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  • Writer's pictureHelen Dempsey-Henofer

Tuning in post-tragedy

What can be learned from listening to your feelings?

In May 2022 I'd written the following letter.

Fellow Human, Hi.

Recent events in Buffalo and Uvalde weigh heavily on my heart.

I want to take a moment to reach out and offer some thoughts, hopefully helpful, in the midst of all this.

There's a part of me that balks at the notion of being helpful when in the face of such horrendous violence I feel pretty helpless.


These past few years have been surreal. Living in large-scale upheaval may contribute to feeling unbalanced. It's hard to find your footing when the times you live in are sands shifting beneath your feet. Sometimes I notice myself wanting to shout into the void, "Can we catch a fucking break?" Maybe you've caught some anger too. In tending to grief, let's start simple: there's no wrong way to feel. Grief is not linear. Sometimes it's described as stages, but there aren't consecutive steps. Common experiences include denial, anger, bargaining, depression. If you've got these going on, it could be directly related to your personal experience but also (here's me gesturing wildly to all of this). The grief experience that often throws folks off is the experience of numbness. I want you to know that if you're questioning yourself, "Is something wrong with me? I see the loss and disruption, but am feeling nothing," please know that numbness is a normal grief experience.

One asset you've got in figuring out what you need is that feelings contain information. If you've spent a lot of your life distancing yourself from your feelings it can be difficult to recognize them. Working with a somatic therapist can help you to reconnect with your body and notice feelings as they arise. Janina Fisher, Ukranian writer and psychologist, describes the functions and needs indicated by feelings in her book Super-Women. Among them: Anger

  • Function: To protect against a threat, seeking safety or peace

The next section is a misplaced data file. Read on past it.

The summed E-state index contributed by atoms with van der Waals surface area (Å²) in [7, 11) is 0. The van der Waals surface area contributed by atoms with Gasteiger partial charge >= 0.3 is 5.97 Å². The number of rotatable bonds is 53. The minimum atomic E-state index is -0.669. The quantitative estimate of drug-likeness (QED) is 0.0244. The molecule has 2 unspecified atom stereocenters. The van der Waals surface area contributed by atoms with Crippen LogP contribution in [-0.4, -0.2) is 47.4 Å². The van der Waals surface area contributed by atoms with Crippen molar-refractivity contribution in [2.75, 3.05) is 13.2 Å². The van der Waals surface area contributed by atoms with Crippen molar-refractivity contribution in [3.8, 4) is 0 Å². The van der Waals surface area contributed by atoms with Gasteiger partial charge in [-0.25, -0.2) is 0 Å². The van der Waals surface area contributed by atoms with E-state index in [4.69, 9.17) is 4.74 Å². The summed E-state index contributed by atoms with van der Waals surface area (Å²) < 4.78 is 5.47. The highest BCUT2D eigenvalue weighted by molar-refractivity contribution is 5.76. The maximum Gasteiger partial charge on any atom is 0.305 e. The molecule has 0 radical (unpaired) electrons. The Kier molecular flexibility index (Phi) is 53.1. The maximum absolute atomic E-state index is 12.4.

• Need: Safety from threat or to find peace


  • Function: To receive support

  • Need: Compassion, acceptance, soothing


  • Function: To change unhelpful behavior in the future

  • Need: Acceptance, compassion, soothing


  • Function: To experience joy and promote engagement in meaningful experiences

  • Need: Savoring, gratitude

Noticing what you feel can help you know what you need. Reality, the context we live in, can be a lot and it makes sense that you might have some feelings - or numbness - along with it. I invite you to notice your experience and, as best you can, tend to what you need. If you happen to notice yourself wanting to help and called to action, the link below takes you to verified fundraisers for survivors in Texas.

Reading a letter isn't therapy. If you're in Virginia and looking for a therapist, visit the website to schedule a free consultation. While not a substitution for the individual care of mental health treatment, what the letter does is it puts therapy concepts into writing so that they can be accessed more widely. If you know someone who'd benefit, forward this on to them. There are two ways to sign up, a consent checkbox for new clients in intake, or easy-peasy from the website... available for anyone.


Finally, Fellow Human, I invite you to take a moment to breathe with me. We could use a breather. Just notice the inhale and exhale and allow yourself to rest in the moment.

Thanks for being here with me, sitting with these thoughts. Whatever you're feeling, whatever you're going through I'm glad you're taking this time to attend to you. That's worth noticing.

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